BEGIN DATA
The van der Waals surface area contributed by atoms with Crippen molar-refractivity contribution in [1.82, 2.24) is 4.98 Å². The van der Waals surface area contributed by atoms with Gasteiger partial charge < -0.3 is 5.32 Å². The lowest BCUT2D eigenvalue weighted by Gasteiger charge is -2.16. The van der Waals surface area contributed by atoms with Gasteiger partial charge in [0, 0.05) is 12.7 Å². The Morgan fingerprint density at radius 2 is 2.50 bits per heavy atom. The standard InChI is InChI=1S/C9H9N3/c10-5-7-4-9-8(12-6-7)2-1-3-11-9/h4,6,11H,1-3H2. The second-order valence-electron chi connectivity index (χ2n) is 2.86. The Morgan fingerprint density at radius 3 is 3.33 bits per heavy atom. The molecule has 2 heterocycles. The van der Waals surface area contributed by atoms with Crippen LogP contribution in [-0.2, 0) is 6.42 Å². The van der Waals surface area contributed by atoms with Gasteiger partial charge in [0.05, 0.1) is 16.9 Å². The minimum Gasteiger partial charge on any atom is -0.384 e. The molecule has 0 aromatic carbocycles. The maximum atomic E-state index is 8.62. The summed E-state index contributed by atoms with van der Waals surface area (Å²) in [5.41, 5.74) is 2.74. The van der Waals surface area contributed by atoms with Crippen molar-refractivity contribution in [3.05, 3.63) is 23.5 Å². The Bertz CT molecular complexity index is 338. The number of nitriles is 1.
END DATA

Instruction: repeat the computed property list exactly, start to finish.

The van der Waals surface area contributed by atoms with Crippen molar-refractivity contribution in [1.82, 2.24) is 4.98 Å². The van der Waals surface area contributed by atoms with Gasteiger partial charge < -0.3 is 5.32 Å². The lowest BCUT2D eigenvalue weighted by Gasteiger charge is -2.16. The van der Waals surface area contributed by atoms with Gasteiger partial charge in [0, 0.05) is 12.7 Å². The Morgan fingerprint density at radius 2 is 2.50 bits per heavy atom. The standard InChI is InChI=1S/C9H9N3/c10-5-7-4-9-8(12-6-7)2-1-3-11-9/h4,6,11H,1-3H2. The second-order valence-electron chi connectivity index (χ2n) is 2.86. The Morgan fingerprint density at radius 3 is 3.33 bits per heavy atom. The molecule has 2 heterocycles. The van der Waals surface area contributed by atoms with Crippen LogP contribution in [-0.2, 0) is 6.42 Å². The van der Waals surface area contributed by atoms with Gasteiger partial charge in [0.05, 0.1) is 16.9 Å². The minimum Gasteiger partial charge on any atom is -0.384 e. The molecule has 0 aromatic carbocycles. The maximum atomic E-state index is 8.62. The summed E-state index contributed by atoms with van der Waals surface area (Å²) in [5.41, 5.74) is 2.74. The van der Waals surface area contributed by atoms with Crippen molar-refractivity contribution in [3.05, 3.63) is 23.5 Å². The Bertz CT molecular complexity index is 338. The number of nitriles is 1.